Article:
I think it but just, Sir, to make a remark upon one observation which fell from my hon. and learned Friend the Member for the Tower Hamlets, towards the close of his speech, where, doubtless out of a sentiment of kindness towards Members of the late Government, he expressed an opinion that they were not bound by the Act of Lord Clarendon in the introduction of his Bill. It is only just to Lord Clarendon and others that I should state frankly that Lord Clarendon did not introduce that Bill simply in his individual capacity, but did introduce it with the distinct approval of the Cabinets of Lord Palmerston and Lord Russell; and, therefore, undoubtedly we must be considered as responsible for the introduction in the main outline and purport of the recommendations of the Committee, to whom we are deeply indebted for its labours and for the general character of this Bill. I do not feel that in saying that I necessarily place myself in opposition to my hon. and learned Friend; because I confess I am not sorry that my hon. and learned Friend has applied himself with great interest, vigour, and ability to the consideration of the important question of the claim which the metropolis, considered as a local though vast community, has to the disposal of these school funds. It is not necessary to follow my hon. and learned Friend through the course of his observations, because, as far as his general doctrines are concerned with regard to the right and duty of the State to examine into and revise and extend and enlarge those foundations, and as far as regards his strong opinion that we are not to look upon the intentions of founders, formed under the circumstances of the time, as laws which are to remain free from any interference on the part of the authorities, I find myself in great concurrence with him, and I would sympathize with him in his desire to give effect to the principle he laid down—namely, that some attempt should be made to obtain a com- prehensive view of the schools of the metropolis as a whole, and to apply the resources of those schools, with a fair and just reference to the wants and necessities of the metropolis. But then comes the question, what are the schools to which the principles he laid down will properly apply? And it appears to me that doubt and difficulty arise when we come to consider that part of my hon. and learned Friend's proceedings which relates to his interposing his Motion as an obstacle to the progress of this Bill. This is a Bill of very great value. It brings into existence new powers, which will be in a condition to act with great effect, both upon the constitution of these schools and upon their studies. The general effect of the Bill is very much like that of the Oxford Act, and undoubtedly the Commission, though it may not have been able to undertake all that was desirable, has proved an instrument of very great power for the purpose of introducing practical improvement. If Parliament approves of the general scope of the provisions of this Bill, it would be a very great mistake, after the laborious investigation which this subject has undergone, extending over several years, if we should send the Bill to be re-investigated in its general bearings before a Select Committee, simply on account of the question, important though it be, which my hon. and learned Friend has raised with respect to the metropolis. I am not quite certain what are the schools that would be embraced within the scope of my hon. and learned Friend's Motion. I heard him speak of several. [Mr. AYRTON: Four.] Exactly so; but it appears to me that on the one hand it includes too much, and on the other too little. I hope my hon. and learned Friend will not shrink from recognizing the breadth of his own proposition, but will take into his view the whole of the endowed schools of the metropolis downwards as well as upwards. The hon. and learned Member spoke of the Charterhouse, the Merchant Taylors', St. Paul's, and Westminster; but I apprehend that the whole of the revenues of those schools, which were considered as so vast, perhaps do not exceed—and I am not sure that they even equal—the revenues of one endowed school which he did not mention at all—namely, Christ's Hospital. It appears to me that there is nothing which requires more to be considered in the whole of this question, so far as the metropolis is concerned, than the condition of Christ's Hospital. I have, sitting near, Members of a Commission which has inquired into this very subject, the Report of which is likely to be in the hands of Members very shortly. If we are to have a consideration of this great question, if the special interest of the metropolis in the schools that are all certainly situated within its limits is to be considered, I hope the hon. and learned Gentleman will not exclude Christ's Hospital, the largest of all the endowed schools, and others of considerable revenue and importance. But it appears to me on the whole proposition, that the legitimate method in which the hon. and learned Gentleman should proceed would be, not to interpose any obstacle to the progress of this Bill, but to allow us to read it a second time, and carry it into Committee, and then, when we come to the discussion of that part which includes within the operation of the Bill any schools that he thinks ought to be dealt with upon a different principle, then I think would be the time for him to raise the question whether that school should be excluded from the operation of the Bill, in order that it may be dealt with, not as a public school, in the strict and understood sense which is one applicable to the whole of them, but rather in the sense of a local school connected with the metropolis. The only two schools in the Bill to which the Motion would directly apply are the Charterhouse and Westminster. With regard to Westminster, I will not anticipate a discussion which I think will come with more propriety at a later period; but with respect to the Charterhouse, I by no means express the opinion that the constitution and the views of the governing body do not require to be examined, and what is called overhauled; but as regards the question whether it is a local school of the metropolis or a public school, that was considered and decided by Parliament last year. The Governors of the Charterhouse had come to the conclusion that the site on which the school was placed was one exceedingly unfavourable to the development of the purposes of the school, and they determined to sell it to another body, and to purchase a site removed from the metropolis to which they could transfer the school, if they could obtain the sanction of Parliament for the purpose. The question was brought before Parliament, and they obtained the powers they wanted. But if Parliament in 1867 had given to the Charterhouse the distinct recognition of its character as a public school, which was implied in permitting and empowering it to remove itself bodily from the metropolis altogether, I do not quite see how it would be possible for my hon. and learned Friend to bring the Charterhouse within the view of his Motion as a local school. I hope my hon. and learned Friend will accede to the suggestion I have made, because it would be a great misfortune if he were to introduce the application of his principle in such a form that it should prove an obstacle to going forward now that at last we have an opportunity of going forward with a Bill which, I believe, has been conceived and framed in a very enlightened spirit, and which promises great advantages to establishments of immense importance.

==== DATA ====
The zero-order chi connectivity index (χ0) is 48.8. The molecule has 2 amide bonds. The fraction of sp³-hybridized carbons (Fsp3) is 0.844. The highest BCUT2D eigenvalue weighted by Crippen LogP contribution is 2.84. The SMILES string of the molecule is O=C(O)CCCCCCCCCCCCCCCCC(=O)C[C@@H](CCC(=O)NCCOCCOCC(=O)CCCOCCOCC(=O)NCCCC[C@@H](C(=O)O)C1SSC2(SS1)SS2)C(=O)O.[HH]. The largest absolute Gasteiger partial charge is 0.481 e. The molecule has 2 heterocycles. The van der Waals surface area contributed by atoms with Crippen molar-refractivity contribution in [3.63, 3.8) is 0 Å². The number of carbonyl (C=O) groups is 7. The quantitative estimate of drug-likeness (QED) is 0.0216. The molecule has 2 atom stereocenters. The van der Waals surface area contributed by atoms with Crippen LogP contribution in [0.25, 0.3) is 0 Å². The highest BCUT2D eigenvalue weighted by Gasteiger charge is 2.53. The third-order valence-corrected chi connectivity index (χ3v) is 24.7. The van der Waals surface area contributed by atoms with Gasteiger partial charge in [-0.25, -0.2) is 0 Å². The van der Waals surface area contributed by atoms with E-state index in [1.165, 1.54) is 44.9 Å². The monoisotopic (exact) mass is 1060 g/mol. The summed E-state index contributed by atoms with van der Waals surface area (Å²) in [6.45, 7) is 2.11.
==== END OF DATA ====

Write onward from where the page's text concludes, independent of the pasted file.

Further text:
said, he regretted that his hon. and learned Friend had not put his Motion in a more definite shape, for he believed this to be one of the most delusive and reactionary measures ever put before the country. It was an anti-popular inheritance bequeathed by the late Government, and he recommended the present Ministers to take the earliest opportunity of disclaiming the legacy. Through the fault not of the schools themselves, but chiefly owing to the change of manners which had taken place in modern times, causing Latin to be regarded as a luxury, and not as an essential part of commercial education, these great schools of the country had passed into the hands of a class totally different from the classes for whom they were originally founded. At Eton, for instance, the qualifications for admission were poverty, in the first instance, then aptitude for study, good character, and competence in reading and grammar. At Winchester, which was a still older foundation, even the sons of serfs were admitted. Those who had looked into the subject knew that 300 or 400 years ago the son of the great nobleman of the district sat on the same bench with the son of the farmer or grocer of the neighbourhood, and continued there till he was fifteen or sixteen years of age. After that the son of the nobleman either went back to his father's house, where the continuance of his education was intrusted to a private tutor, or else he was taken into the house of some great man, like Cardinal Wolsey, where provision was made for the education of the sons of the nobles. What was the case in the present day? Advertisements constantly appeared—not from the public schools, it was true, but from private foundations little less opulent—winding up with this announcement—"None but the sons of gentlemen admitted." A respectable wine merchant told him that he had applied to have his son admitted into one of these modern colleges and was told, "We don't take the sons of wine merchants." It was too late to bring the sons of the wealthy and great again under the same roof for the purpose of education with the sons of farmers and tradesmen; but it was not too late to take back from those funds which were originally intended chiefly for the benefit of the sons of the farmer and tradesman some part of that which was now exclusively appropriated to the benefit of the rich. Provision had been made for the education of the upper class, but the middle class had been cruelly wronged, and this was the time to consider whether obligations could not be imposed upon the public schools to repay to the middle class something of what had been improperly withheld from them in the past. In Committee he would urge that care should be taken, more especially in connection with the opulent schools of Eton and Winchester, to found middle-class schools subject to the same government. The income of Eton, which was returned in 1860—and such returns were never above the amount—as between £20,000 and £21,000, would ere long, when the leases were run out, amount to between £35,000 and £40,000, besides forty livings whose joint income was returned at £10,000. The income of the provost—and he did not say it was too dear—was £876 a year, and of course there was a house and other advantages; and each of the seven fellows had £850 a year, and they held, together with their fellowships, some of the best livings. The income of Winchester School, when the leases ran out, would be £32,000 or £33,000 a year, and it had a warden and fellows who did very little work; and the income was chiefly of use as affording retiring pensions to those who had done the real work of the college and schools. He wished to insist upon having in connection with both a school for the class for whose benefit mainly the incomes were originally designed; and the Bill made no provision for securing that object. Indeed, the tendency was in another direction, for it gave power to make regulations which would still further prejudice the foundation boys. We were waiting for the Report of a Commission which would raise questions as to our means and obligations in the matter of middle-class education. This in itself would be a sufficient reason for deferring the progress of the Bill until they had an opportunity of considering the Report. Again, the use of classics was still an unsettled question, especially at Oxford, and the recently published work, Essays on a Liberal Education, showed that great progress had been made on the part of those who were concerned in the business of education, a fact of which the framers of the Bill seemed to be wholly unconscious. Recently he (Mr. Neate) attended a meeting at Oxford of some eighty or ninety of those actively engaged in education, and certainly not revolutionists, and he was in a minority of two or three in opposing the idea that it was time to open the University to persons who knew neither Latin nor Greek. He himself thought that a revolutionary proposal, and denounced it as such, but certainly it was adopted by those who were not revolutionary men. He had long come to the conclusion that the gentlemen of England should be absolved from the necessity of learning Greek, for the result of the present system, in the majority of cases, was that gentlemen spent ten or twelve years in learning Latin and Greek, and nothing else, and knew less of those languages than their sisters acquired of French and Italian in two years. It was beginning to be generally thought at Oxford that the studies at our schools and Universities required re-consideration. The Commission had not embraced any advocate of these new ideas, and he suggested that a vacancy, caused by a death which all would regret, should be filled up by some one of advanced views, say the right hon. Member for Calne. If the Bill was to go on, it was desirable to have that sort of Commission which would have the knowledge and the disposition to avail itself of new lights; and clauses ought to be introduced into the Bill giving the Commissioners powers in that direction.